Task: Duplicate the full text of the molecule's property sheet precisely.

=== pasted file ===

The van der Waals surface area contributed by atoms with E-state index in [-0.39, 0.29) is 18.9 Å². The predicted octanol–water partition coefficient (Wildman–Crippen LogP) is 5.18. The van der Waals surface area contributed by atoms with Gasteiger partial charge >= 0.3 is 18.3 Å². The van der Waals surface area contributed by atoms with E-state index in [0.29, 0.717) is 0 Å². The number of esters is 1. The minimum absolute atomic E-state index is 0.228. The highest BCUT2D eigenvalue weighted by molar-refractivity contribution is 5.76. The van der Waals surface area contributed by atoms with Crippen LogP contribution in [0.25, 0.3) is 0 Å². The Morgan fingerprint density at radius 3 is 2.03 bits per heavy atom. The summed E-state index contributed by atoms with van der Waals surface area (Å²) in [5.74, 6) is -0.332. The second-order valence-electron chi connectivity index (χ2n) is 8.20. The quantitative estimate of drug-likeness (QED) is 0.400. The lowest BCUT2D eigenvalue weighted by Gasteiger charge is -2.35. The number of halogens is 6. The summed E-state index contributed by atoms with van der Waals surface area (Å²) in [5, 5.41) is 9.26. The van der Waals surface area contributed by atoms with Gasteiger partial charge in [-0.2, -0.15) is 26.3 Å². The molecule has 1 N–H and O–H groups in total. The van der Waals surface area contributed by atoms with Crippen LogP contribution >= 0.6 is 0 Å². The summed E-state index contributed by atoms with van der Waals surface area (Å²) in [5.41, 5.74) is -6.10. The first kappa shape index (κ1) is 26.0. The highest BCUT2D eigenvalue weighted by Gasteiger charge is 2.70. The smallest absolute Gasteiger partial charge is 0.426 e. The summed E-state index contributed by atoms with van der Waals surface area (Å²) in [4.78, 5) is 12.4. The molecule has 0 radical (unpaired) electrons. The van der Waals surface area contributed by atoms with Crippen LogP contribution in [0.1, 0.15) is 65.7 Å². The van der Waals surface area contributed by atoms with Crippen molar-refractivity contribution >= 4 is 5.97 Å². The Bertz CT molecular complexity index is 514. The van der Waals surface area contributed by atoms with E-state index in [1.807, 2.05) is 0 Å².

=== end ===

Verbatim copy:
The van der Waals surface area contributed by atoms with E-state index in [-0.39, 0.29) is 18.9 Å². The predicted octanol–water partition coefficient (Wildman–Crippen LogP) is 5.18. The van der Waals surface area contributed by atoms with Gasteiger partial charge >= 0.3 is 18.3 Å². The van der Waals surface area contributed by atoms with E-state index in [0.29, 0.717) is 0 Å². The number of esters is 1. The minimum absolute atomic E-state index is 0.228. The highest BCUT2D eigenvalue weighted by molar-refractivity contribution is 5.76. The van der Waals surface area contributed by atoms with Crippen LogP contribution in [0.25, 0.3) is 0 Å². The Morgan fingerprint density at radius 3 is 2.03 bits per heavy atom. The summed E-state index contributed by atoms with van der Waals surface area (Å²) in [5.74, 6) is -0.332. The second-order valence-electron chi connectivity index (χ2n) is 8.20. The quantitative estimate of drug-likeness (QED) is 0.400. The lowest BCUT2D eigenvalue weighted by Gasteiger charge is -2.35. The number of halogens is 6. The summed E-state index contributed by atoms with van der Waals surface area (Å²) in [5, 5.41) is 9.26. The van der Waals surface area contributed by atoms with Gasteiger partial charge in [-0.2, -0.15) is 26.3 Å². The molecule has 1 N–H and O–H groups in total. The van der Waals surface area contributed by atoms with Crippen LogP contribution >= 0.6 is 0 Å². The summed E-state index contributed by atoms with van der Waals surface area (Å²) in [5.41, 5.74) is -6.10. The first kappa shape index (κ1) is 26.0. The highest BCUT2D eigenvalue weighted by Gasteiger charge is 2.70. The smallest absolute Gasteiger partial charge is 0.426 e. The summed E-state index contributed by atoms with van der Waals surface area (Å²) in [4.78, 5) is 12.4. The molecule has 0 radical (unpaired) electrons. The van der Waals surface area contributed by atoms with Crippen LogP contribution in [0.1, 0.15) is 65.7 Å². The van der Waals surface area contributed by atoms with Crippen molar-refractivity contribution >= 4 is 5.97 Å². The Bertz CT molecular complexity index is 514. The van der Waals surface area contributed by atoms with E-state index in [1.807, 2.05) is 0 Å².